Her clients find their ideal romantic relationships in their own time. One client took two years. However long they take, Schoen’s program seems to be working. So far, six of her clients have married and one more is engaged. Plus, she has a number of clients who are in long-term committed relationships. “Once you learn how to see your own magnificence, others can surely see it,” she says.
“When we’ve been burned in a relationship, we go into new relationships a little more wary. That’s a two-edged sword,” says relationship coach Amy Schoen. “While being street-smart can help you avoid making the same mistake the next time, It can also keep you so hyper alert to possible problems that you don’t give yourself to a relationship,” Schoen says.
10 TIPS FOR ASSESSING A POTENTIAL PARTNER’S TRUSTWORTHINESS.
1. Time is on your side.
For the trust-wary, there is no substitute for time. You have to see someone in many different situations over a long period of time before you know what kind of stuff they’re made of. While letting a new love interest know you need a lot of time to get to know who they are and who you are together before you’re ready to commit, Schoen believes the right person will appreciate where you’ve come from and won’t push you.
2. Is this person available for family events and holidays?
If not, they may have already a family they’re not telling you about.
3. Do they frequently work late/weekends/take business trips?
Proceed with caution.
4. Did they tell you the important stuff right up front or do you find yourself being blindsided by deal-breakers?
Telling the whole truth, whether it’s about sex or health or money problems builds trust. “I had a client who found out her fiance had huge debt. If he had told her about the debt early in their relationship she probably could have worked through it. As it was, she began to wonder what else he was hiding. In the end, she decided not to go ahead with the marriage,” Schoen says.
5. Are they sincere or do they placate you by telling you what they think you want to hear?
While this tip is closely related to tip number 3, it’s more about how they operate in the present than whether they’ve messed up in the past. Learning to ask for what you want and need right now, rather than merely parrot back what you think the other person wants you to want and need, allows you to be transparent in a relationship. Transparency builds trust.
6. Are they reliable?
Do they call/arrive when they say they will? If they say they’re going to do something, do they actually do it? This shows respect and consideration for other people. Remember: reliability is job one and very, very sexy.
7. Do they share their emotions?
If so, they’re comfortable in their own skin. A good sign they have nothing to hide.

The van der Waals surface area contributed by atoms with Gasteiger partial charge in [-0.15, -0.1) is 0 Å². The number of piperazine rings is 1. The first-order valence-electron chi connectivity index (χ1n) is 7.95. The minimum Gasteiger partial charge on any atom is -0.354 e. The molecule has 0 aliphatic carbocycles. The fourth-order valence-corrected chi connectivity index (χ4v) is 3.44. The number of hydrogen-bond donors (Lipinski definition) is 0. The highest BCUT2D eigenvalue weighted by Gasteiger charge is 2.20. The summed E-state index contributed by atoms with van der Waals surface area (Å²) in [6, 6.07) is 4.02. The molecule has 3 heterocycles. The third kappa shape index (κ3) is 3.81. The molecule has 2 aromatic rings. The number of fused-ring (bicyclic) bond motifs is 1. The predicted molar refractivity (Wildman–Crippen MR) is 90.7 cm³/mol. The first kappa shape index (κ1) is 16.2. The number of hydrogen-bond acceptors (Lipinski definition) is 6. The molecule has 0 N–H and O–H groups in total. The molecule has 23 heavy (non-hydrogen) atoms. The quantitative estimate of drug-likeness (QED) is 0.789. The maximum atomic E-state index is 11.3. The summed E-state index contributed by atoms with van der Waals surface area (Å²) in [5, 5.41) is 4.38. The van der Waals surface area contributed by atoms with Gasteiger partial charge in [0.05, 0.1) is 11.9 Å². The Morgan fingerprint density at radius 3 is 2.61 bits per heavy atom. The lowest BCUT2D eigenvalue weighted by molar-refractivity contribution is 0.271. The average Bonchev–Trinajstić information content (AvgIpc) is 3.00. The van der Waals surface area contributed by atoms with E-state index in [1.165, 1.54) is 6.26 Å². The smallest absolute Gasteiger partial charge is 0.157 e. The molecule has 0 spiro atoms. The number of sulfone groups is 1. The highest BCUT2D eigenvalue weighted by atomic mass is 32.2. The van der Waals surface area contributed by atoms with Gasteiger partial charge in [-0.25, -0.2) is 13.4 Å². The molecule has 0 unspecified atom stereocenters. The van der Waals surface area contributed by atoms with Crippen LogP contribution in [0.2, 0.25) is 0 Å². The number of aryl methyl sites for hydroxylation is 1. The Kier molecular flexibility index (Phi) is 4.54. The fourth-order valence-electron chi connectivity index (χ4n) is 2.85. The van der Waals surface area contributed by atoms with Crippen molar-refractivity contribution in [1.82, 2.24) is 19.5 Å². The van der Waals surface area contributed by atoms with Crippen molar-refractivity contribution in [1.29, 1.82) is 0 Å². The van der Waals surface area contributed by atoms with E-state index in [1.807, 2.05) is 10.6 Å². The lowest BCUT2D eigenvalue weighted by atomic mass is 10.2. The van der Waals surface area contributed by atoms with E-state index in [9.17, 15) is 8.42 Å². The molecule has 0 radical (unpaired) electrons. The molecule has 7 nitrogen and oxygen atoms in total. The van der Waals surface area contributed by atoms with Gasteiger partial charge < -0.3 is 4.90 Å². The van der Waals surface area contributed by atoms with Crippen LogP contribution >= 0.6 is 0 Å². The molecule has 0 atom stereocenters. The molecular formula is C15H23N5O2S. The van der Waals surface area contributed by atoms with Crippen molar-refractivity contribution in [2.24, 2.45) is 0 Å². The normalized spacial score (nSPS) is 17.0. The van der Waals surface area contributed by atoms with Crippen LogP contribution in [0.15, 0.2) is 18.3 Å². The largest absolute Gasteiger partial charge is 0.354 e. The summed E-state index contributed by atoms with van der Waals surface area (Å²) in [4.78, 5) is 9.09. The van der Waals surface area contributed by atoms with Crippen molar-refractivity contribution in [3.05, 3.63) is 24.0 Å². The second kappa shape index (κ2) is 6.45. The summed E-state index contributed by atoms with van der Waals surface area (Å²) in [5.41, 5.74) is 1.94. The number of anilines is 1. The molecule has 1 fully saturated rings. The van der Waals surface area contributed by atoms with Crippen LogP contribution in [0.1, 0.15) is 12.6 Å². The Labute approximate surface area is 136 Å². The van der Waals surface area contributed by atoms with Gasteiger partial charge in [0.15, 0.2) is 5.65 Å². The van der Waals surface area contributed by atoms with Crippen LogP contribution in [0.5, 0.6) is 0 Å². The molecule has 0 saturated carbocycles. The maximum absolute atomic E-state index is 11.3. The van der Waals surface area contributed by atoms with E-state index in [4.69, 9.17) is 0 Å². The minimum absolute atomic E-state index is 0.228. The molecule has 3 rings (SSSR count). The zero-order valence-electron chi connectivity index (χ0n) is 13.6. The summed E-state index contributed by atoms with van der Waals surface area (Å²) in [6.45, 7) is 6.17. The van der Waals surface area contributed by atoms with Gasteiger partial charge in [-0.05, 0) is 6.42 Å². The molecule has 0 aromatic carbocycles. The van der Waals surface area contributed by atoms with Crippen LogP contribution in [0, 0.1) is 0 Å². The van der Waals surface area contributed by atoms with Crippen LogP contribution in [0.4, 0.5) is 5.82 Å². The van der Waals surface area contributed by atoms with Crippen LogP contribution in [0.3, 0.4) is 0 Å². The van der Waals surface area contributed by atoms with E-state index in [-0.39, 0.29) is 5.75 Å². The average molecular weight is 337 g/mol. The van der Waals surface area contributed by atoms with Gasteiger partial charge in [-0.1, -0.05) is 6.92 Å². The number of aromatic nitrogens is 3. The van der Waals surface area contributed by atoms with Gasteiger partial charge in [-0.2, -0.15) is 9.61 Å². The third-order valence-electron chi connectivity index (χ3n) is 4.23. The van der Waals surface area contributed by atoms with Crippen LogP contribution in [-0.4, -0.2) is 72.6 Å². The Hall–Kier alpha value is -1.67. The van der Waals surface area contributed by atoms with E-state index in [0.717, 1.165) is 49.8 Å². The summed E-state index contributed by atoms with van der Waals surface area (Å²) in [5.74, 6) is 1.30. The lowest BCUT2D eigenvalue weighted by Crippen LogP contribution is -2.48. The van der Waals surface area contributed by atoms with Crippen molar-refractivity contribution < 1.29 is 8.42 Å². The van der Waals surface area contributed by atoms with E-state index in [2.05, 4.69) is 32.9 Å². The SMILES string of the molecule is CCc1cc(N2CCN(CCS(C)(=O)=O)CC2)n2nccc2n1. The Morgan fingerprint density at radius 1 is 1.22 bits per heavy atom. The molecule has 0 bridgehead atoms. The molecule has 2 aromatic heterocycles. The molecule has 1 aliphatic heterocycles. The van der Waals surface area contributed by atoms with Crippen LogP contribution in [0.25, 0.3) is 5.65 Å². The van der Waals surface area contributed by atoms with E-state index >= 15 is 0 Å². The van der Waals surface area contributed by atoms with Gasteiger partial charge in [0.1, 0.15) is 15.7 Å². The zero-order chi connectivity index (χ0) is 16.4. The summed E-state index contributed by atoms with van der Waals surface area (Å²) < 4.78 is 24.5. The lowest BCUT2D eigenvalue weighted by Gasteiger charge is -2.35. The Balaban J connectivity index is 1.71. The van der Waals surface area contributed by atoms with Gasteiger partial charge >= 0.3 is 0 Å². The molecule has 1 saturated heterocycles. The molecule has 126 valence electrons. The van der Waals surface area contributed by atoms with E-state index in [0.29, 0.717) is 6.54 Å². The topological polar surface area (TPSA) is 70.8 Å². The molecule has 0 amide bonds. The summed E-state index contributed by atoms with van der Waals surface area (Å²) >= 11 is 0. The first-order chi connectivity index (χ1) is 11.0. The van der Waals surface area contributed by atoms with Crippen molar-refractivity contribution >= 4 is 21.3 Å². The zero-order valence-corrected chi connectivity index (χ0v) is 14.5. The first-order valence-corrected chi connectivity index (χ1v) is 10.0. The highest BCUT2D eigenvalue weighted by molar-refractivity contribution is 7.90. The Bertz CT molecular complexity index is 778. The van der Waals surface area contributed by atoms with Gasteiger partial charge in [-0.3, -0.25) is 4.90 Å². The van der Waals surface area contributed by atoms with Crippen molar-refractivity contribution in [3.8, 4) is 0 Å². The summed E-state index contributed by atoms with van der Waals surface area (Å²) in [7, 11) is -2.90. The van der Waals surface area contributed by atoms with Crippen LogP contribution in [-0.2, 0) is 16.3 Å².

8. Do they remain rational?
No ranting, raving, yelling or screaming, please. Such out of control behavior is a smokescreen and what’s behind that smokescreen isn’t something you want in your life.
9. Do they think in terms of “me” or “we?”
In the world of the narcissist, everything is about ME and that leaves no place for YOU or WE. You want someone who is over themselves. Look for someone who can focus on, care about and make choices based on the well-being other people while at the same time, honoring their own needs.
10. Are they willing to earn your trust?
New relationships are new and wonderful opportunities to find love don’t hold them captive to the sadness of the past. At the same time, once you decide you’re willing to consider trusting someone, remember: he/she has to be willing to earn your trust.
1. Settle the past.
Work with a therapist to understand how and why you picked your failed marriage. Realize you can make a choice.
2. OK. Something bad happened.
You are not a victim. You can and will move on.
3. Learn who’s safe and not safe and how to be safe.
Once fooled, twice smart.
4. Learn the early warning signs that someone lacks integrity.
Construct proper boundaries to keep people like that far from your heart.
5. Get clear about your expectations.
What do you want for yourself? What are you moving toward? Know what your values are and be clear about what you’re looking for in a relationship. Then, be bold about not settling for less. Realize there are wonderful people everywhere.
6. Uh huh, you ended up with a world class schmuck AND the world is full of really great people.
Learn where to go to meet people who enjoy the same things you do. If you like to dance, take dance lessons. If you like to hike, join a trail club.
7. Hold off on the sex. Give yourself time to get to know someone before jumping in the sack.
Research found that 85 percent of couples had known each other at least 30 days before having sex and 45 percent waited at least a year. (“Remember: God gave man a penis and a brain and only enough blood to operate one at a time.” -September 28, 1998: Robin Williams)
8. Check out their fit.
How are they around your family and friends? How comfortable are you around theirs?
9. Pay attention to their overall behavior.
Is this person an easy keeper or is your relationship full of drama? Are there periodic temper tantrums? Regular flake sessions? If so, next!
10. Listen to your gut.
You have a built-in radar that alerts you when something is up. So, listen to and honor your intuition.